"I'm getting text messages from journalists because I think one of major parties is trying to say I'm a British citizen by virtue of my father".
Mr Xenophon, whose Nick Xenophon Team controls three seats in the Senate, has spent the past week denying any dual citizenship concerns despite having a Greek mother and a Cypriot father.
Along with Mr Joyce and Senator Matt Canavan, she is the third Nationals MP to face a High Court battle over dual citizenship.
Australian Prime Minister Malcolm Turnbull convened an urgent cabinet meeting just after 6pm, where it was decided, based on advice from the Solicitor-General, that Nash did not have to resign from either the Senate, or lose her cabinet spot as minister for rural health.
"On the basis of the Solicitor General's advice, the Prime Minister has indicated to me he sees no reason for me to stand aside from my (portfolios)", she said.
In circumstances that remain murky, this reactionary measure, which could disqualify millions of people who were born overseas or had a parent or grandparent born overseas, was first invoked against two Greens senators.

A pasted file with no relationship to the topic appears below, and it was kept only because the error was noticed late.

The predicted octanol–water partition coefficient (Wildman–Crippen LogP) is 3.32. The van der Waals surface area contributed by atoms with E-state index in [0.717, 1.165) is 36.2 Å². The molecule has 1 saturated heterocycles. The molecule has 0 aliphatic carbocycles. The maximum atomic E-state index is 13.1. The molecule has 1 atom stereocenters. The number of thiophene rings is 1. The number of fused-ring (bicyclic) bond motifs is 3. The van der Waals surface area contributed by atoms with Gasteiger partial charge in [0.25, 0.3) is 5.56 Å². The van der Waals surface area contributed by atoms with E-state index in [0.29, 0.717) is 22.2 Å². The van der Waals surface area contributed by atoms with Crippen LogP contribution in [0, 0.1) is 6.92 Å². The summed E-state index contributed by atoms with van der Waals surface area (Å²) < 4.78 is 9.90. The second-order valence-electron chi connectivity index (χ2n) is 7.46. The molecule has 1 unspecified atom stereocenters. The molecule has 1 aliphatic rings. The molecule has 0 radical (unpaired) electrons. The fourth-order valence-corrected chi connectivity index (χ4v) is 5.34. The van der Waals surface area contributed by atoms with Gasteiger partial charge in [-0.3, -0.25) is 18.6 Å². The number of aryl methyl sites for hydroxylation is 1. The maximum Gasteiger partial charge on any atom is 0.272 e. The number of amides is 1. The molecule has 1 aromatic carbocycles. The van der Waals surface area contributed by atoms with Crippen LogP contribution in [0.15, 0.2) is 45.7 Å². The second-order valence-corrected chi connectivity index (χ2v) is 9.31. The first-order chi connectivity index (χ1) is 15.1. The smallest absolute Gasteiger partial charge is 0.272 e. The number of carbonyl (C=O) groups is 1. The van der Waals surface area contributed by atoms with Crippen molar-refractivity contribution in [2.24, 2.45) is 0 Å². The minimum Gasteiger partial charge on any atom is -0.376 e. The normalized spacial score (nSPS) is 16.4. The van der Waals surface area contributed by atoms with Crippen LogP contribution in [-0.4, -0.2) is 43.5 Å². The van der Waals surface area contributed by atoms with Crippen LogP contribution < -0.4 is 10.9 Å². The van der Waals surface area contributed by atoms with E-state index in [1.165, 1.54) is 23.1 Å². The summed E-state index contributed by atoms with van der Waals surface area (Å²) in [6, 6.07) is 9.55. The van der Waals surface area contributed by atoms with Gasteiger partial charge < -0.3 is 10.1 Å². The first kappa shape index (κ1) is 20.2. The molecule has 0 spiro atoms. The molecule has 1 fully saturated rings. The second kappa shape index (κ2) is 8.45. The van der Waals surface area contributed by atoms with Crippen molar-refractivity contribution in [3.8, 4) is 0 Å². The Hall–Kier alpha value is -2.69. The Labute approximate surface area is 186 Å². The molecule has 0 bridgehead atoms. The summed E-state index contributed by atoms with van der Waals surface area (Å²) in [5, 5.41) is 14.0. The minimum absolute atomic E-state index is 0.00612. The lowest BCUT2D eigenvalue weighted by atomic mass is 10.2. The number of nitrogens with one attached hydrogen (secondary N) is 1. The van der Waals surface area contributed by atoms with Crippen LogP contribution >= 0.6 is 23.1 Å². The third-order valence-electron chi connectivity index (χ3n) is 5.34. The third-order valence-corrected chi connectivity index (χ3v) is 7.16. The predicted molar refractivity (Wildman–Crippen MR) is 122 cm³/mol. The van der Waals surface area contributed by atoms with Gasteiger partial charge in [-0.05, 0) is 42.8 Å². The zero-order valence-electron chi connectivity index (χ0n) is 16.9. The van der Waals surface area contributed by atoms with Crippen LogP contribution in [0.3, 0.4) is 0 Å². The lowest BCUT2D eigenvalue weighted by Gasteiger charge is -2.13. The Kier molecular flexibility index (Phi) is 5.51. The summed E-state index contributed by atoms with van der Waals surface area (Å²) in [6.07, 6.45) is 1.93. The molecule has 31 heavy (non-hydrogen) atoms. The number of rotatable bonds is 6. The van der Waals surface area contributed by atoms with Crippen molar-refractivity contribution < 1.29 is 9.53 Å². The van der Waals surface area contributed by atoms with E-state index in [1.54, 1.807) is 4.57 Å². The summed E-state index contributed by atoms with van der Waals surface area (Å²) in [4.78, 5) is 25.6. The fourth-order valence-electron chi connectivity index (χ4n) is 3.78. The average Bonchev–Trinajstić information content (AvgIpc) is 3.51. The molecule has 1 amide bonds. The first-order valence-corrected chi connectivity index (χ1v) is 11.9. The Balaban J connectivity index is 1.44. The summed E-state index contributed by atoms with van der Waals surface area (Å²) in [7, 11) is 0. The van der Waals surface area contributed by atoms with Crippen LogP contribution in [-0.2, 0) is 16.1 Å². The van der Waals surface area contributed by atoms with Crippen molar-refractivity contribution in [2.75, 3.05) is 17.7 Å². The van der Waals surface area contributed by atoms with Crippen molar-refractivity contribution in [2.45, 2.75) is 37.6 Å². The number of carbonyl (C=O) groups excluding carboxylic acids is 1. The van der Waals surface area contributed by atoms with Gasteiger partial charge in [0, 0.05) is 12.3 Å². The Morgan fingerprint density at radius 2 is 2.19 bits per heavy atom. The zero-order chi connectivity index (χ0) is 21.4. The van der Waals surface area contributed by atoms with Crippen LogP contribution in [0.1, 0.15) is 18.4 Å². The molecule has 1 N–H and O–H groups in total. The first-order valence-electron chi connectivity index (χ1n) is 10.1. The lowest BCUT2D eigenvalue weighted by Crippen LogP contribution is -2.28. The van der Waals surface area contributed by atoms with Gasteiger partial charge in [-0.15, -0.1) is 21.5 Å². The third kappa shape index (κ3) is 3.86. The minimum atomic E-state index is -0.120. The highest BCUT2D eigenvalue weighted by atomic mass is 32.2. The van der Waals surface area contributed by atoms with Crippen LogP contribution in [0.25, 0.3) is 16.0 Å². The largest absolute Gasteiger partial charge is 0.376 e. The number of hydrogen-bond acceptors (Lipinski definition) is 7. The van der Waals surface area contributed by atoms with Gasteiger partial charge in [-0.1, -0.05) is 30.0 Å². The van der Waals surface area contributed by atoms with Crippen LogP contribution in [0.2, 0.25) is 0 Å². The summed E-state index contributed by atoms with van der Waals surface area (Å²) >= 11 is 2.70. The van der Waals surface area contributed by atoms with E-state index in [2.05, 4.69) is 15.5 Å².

The obscure rule was little known until recently but it has major implications for Prime Minister Malcolm Turnbull's Liberal-National coalition government, which hold a slim one-seat majority in Parliament's lower house.
Australia's constitution bars citizens of another country from standing for parliament, and there have been several resignations because of that in recent weeks.
"Senator Nash's statement means the entire National Party leadership is now facing disqualification from the Parliament", she said.
There are the two resigned Greens senators, Scott Ludlam and Larissa Waters.
Xenophon, who just three days ago joked with Senate colleague Sam Dastyari that he was not a Greek citizen, confirmed he was getting advice as to whether he may be a United Kingdom citizen by descent.
This led to Australian Foreign Minister Julie Bishop claiming she would find it hard to build trust with a New Zealand Labour-led government.
While the High Court will begin considering the status of Mr Joyce and Senator Canavan next Thursday, the government will not be able to refer Senator Nash to the court until September when Parliament next sits, leaving her eligibility in doubt.
Nash's case illustrates how far section 44 (i) can reach.
Australian Conservatives senator Cory Bernardi has suggested suspending the Parliament.